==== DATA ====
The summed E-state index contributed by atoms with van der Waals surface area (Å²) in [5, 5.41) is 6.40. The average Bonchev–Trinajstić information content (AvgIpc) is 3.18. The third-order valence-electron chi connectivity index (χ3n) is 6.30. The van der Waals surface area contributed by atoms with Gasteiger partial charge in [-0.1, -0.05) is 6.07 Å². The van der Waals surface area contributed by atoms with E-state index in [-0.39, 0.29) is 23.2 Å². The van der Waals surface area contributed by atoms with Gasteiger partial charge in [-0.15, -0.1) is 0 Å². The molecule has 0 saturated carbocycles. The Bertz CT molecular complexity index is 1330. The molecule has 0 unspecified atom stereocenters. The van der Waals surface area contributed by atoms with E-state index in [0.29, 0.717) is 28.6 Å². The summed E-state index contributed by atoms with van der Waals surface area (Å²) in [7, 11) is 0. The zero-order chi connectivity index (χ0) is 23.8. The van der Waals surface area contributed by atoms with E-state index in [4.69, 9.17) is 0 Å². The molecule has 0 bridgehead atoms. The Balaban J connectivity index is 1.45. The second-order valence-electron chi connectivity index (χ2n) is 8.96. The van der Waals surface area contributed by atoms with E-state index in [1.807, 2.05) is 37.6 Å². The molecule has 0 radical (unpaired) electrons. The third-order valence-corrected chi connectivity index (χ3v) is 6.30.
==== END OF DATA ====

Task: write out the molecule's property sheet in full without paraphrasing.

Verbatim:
The summed E-state index contributed by atoms with van der Waals surface area (Å²) in [5, 5.41) is 6.40. The average Bonchev–Trinajstić information content (AvgIpc) is 3.18. The third-order valence-electron chi connectivity index (χ3n) is 6.30. The van der Waals surface area contributed by atoms with Gasteiger partial charge in [-0.1, -0.05) is 6.07 Å². The van der Waals surface area contributed by atoms with E-state index in [-0.39, 0.29) is 23.2 Å². The van der Waals surface area contributed by atoms with Gasteiger partial charge in [-0.15, -0.1) is 0 Å². The molecule has 0 saturated carbocycles. The Bertz CT molecular complexity index is 1330. The molecule has 0 unspecified atom stereocenters. The van der Waals surface area contributed by atoms with E-state index in [0.29, 0.717) is 28.6 Å². The summed E-state index contributed by atoms with van der Waals surface area (Å²) in [7, 11) is 0. The zero-order chi connectivity index (χ0) is 23.8. The van der Waals surface area contributed by atoms with E-state index in [4.69, 9.17) is 0 Å². The molecule has 0 bridgehead atoms. The Balaban J connectivity index is 1.45. The second-order valence-electron chi connectivity index (χ2n) is 8.96. The van der Waals surface area contributed by atoms with E-state index in [1.807, 2.05) is 37.6 Å². The molecule has 0 radical (unpaired) electrons. The third-order valence-corrected chi connectivity index (χ3v) is 6.30.